A Lesson in Being Present
Lila is an elderly woman with silver hair who I met recently at a Tibetan Buddhist center in my area. A tall, willowy woman, she has piercing, but kind, blue eyes. Despite her age, she is very upright and spry, while her husband, Greg, is doubled over with arthritis. He, too, has very kind eyes, and his have a sparkle. I suspect they are both in their early 80s.
Bearing rice dishes and dals, this lovely couple devote hours of their time tending to the needs of the two sweet-hearted resident Lamas and the center. Lila is especially welcoming to novices like me, helping with some of the intricacies of Tibetan Buddhist practice. I have felt fully under her wing as I tentatively step into some of the practices, and it has felt like a good wing to be under.
It was in this capacity, being tutored, that found me pulling up behind Lila and Greg’s car this morning, while she ran into the center to pick up a few things before leading the way to a Fire Puja offered by a bigger center nearby. I stepped out of my car to say hi to Greg, leaving it running in the cold because I knew she would only be a few minutes.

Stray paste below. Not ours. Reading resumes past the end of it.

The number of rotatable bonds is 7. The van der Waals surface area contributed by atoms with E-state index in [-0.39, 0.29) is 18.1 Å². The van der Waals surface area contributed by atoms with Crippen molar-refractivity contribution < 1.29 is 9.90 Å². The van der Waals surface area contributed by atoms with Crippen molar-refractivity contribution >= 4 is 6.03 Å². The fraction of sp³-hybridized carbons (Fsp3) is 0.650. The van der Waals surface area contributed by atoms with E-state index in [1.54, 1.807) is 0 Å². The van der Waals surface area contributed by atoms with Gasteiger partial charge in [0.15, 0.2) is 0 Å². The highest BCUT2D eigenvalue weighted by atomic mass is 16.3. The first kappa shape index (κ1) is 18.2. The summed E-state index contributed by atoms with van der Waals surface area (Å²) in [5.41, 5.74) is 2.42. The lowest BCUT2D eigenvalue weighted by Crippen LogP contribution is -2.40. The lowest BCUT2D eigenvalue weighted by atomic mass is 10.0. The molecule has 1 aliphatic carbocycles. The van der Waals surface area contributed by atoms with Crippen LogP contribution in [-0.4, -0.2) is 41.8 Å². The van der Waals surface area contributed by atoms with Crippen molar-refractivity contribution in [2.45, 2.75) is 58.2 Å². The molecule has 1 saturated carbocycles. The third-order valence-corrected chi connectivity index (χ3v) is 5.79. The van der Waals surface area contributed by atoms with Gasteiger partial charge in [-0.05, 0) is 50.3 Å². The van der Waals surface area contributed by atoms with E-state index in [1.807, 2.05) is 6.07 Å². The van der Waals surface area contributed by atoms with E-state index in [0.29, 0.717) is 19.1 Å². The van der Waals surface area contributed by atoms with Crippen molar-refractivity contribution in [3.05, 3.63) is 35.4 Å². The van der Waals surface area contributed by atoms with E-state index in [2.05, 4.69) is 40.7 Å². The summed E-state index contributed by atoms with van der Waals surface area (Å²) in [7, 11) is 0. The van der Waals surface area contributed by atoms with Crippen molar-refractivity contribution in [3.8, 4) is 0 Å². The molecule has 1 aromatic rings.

Truthfully, I wasn’t even thinking that I had left my car running until I realized she had turned hers off. She was present enough with her intention to conserve energy and gas that she thought to turn off her car. I was not, even though I, too, dearly want to conserve energy. My lack of attention to my best intention surprised me. I wasn’t present enough in the moment.
How well Lila’s long and devoted Tibetan Buddhist practice has benefited the planet by helping her be so present.